A high court judge in the UK has found that UK immigration wages of only £1 per hour are lawful in a recent court battle. Five former UK work permit immigration detainees challenged the approved rates of pay recently, but the case was dismissed by Justice Murray in March. The judge said that he sympathised with the men, who described the rate of pay as "slave labour wages."
The men arguing against the pay rate for those detained while seeking UK visas and work permits for the UK are asking permission to appeal the ruling. The current pay rate for immigration UK detainees is less than a seventh of the minimum wage for UK employees.
According to the judge who approved the payments, the rates are acceptable because the purpose of the jobs done during detention were designed to alleviate boredom. Those detained for things like being in the UK without British naturalisation rights were not compelled to do the work that is available.
Paid work in any immigration UK detention centre is voluntary. Detainees are not required to pay for accommodation or food when they're incarcerated, and the centres are exempt for legislation regarding minimum wage, like prisons. The former detainees explained that no-one else had been brought in before to do the work done by the detainees, and that centre managements would have to pay more for someone else to perform the tasks.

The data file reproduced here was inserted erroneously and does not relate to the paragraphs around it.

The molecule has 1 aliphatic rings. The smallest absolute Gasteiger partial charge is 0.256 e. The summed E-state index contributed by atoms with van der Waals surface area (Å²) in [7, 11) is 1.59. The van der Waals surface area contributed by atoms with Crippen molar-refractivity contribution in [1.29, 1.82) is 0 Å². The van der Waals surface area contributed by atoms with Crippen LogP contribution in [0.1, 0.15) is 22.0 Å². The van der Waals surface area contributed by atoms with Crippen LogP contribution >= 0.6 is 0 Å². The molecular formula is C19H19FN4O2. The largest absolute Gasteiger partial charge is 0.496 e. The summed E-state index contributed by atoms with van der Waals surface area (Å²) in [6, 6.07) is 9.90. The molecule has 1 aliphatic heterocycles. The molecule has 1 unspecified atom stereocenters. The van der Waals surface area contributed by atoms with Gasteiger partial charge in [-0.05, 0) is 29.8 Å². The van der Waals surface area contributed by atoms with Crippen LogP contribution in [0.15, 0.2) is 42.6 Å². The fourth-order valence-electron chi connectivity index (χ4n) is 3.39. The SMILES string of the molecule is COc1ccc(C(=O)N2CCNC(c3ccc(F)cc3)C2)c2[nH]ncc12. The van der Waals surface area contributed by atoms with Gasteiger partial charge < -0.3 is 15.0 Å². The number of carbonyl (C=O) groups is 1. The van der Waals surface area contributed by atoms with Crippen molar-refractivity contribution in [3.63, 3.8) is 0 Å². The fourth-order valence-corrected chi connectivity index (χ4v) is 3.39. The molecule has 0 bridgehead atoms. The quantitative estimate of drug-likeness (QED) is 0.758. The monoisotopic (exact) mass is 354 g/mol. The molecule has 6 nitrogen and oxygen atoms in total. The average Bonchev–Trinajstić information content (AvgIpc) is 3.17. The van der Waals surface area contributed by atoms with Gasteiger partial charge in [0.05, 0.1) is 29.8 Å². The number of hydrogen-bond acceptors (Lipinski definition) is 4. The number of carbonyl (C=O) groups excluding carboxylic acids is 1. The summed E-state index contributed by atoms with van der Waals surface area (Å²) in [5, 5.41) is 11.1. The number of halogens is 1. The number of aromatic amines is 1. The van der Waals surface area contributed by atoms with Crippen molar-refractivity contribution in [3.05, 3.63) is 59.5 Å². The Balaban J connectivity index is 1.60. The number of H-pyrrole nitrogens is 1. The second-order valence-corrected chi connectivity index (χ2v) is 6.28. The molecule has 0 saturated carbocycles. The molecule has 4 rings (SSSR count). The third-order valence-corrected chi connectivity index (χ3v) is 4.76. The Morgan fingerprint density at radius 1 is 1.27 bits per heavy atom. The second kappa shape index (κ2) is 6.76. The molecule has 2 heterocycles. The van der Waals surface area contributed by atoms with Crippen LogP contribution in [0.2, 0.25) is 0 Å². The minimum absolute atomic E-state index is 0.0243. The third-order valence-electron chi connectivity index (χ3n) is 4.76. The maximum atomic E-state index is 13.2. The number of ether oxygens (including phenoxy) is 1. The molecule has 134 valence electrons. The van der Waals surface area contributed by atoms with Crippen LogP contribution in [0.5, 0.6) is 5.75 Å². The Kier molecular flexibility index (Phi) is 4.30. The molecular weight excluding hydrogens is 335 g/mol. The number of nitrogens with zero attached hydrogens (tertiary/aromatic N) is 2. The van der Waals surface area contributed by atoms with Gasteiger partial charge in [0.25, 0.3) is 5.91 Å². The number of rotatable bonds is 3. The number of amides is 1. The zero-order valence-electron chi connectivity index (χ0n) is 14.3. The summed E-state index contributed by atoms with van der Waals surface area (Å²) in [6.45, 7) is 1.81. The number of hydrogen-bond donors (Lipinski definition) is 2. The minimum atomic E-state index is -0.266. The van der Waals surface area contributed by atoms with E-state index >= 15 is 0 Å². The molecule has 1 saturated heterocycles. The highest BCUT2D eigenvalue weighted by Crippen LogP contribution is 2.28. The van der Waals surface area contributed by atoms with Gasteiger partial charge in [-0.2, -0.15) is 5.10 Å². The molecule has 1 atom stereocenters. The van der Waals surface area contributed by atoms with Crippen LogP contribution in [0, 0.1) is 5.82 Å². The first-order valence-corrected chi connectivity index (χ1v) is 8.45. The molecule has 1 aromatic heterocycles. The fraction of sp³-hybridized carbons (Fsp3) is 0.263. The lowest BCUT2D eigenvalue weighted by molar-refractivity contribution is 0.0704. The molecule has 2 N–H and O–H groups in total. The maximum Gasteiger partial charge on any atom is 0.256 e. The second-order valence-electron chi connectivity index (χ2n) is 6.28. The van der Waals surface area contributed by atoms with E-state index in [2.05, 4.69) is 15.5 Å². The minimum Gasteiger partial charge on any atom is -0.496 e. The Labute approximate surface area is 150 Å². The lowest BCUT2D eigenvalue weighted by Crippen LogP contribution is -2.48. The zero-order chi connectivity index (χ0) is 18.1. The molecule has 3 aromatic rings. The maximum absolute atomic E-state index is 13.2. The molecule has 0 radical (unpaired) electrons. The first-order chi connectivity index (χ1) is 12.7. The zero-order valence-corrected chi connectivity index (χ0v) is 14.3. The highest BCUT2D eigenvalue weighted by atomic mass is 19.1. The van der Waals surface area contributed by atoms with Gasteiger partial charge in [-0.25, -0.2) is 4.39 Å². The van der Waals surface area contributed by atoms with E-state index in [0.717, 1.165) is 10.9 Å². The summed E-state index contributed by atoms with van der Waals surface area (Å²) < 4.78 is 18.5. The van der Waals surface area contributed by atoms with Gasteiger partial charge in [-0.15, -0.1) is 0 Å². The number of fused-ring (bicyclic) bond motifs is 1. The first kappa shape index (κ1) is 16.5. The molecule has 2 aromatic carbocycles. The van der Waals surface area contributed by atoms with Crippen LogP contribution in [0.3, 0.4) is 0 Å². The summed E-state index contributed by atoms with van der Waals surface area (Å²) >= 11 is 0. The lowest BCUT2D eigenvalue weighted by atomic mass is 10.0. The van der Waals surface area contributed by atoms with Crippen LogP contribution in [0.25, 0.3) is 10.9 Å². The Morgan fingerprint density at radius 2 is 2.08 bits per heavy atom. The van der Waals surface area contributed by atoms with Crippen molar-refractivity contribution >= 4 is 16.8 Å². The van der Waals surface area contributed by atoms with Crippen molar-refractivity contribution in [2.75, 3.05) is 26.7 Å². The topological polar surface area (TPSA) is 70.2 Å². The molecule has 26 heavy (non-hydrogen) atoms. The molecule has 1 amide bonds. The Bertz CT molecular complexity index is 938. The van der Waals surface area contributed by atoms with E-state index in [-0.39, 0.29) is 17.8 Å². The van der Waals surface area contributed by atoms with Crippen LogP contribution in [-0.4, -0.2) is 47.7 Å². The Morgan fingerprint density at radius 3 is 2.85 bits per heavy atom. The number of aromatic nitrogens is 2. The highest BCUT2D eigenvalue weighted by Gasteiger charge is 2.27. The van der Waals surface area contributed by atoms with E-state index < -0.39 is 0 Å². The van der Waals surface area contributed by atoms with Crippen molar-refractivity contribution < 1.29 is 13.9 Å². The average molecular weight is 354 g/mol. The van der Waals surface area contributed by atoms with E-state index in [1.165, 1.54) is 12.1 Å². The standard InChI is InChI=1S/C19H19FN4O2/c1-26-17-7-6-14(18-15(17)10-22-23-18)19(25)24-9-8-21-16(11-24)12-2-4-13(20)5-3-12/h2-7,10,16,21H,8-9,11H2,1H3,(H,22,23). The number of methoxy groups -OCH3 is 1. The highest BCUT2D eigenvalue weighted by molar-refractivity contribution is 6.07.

According to Justice Murray, his ruling is a common way to respond to challenges such as these. Ultimately, nobody in the detention centre is required to do the paid work available. However, many immigration UK detainees say that the work makes them feel exploited. The rate of pay has remained the same since it was first introduced by the Home Office in 2008.
The UK immigration lawyers responsible for helping to deal with the detainees' case say that being paid £1 an hour for crucial work is obscene, and that the judgement given by the courts has been disappointing.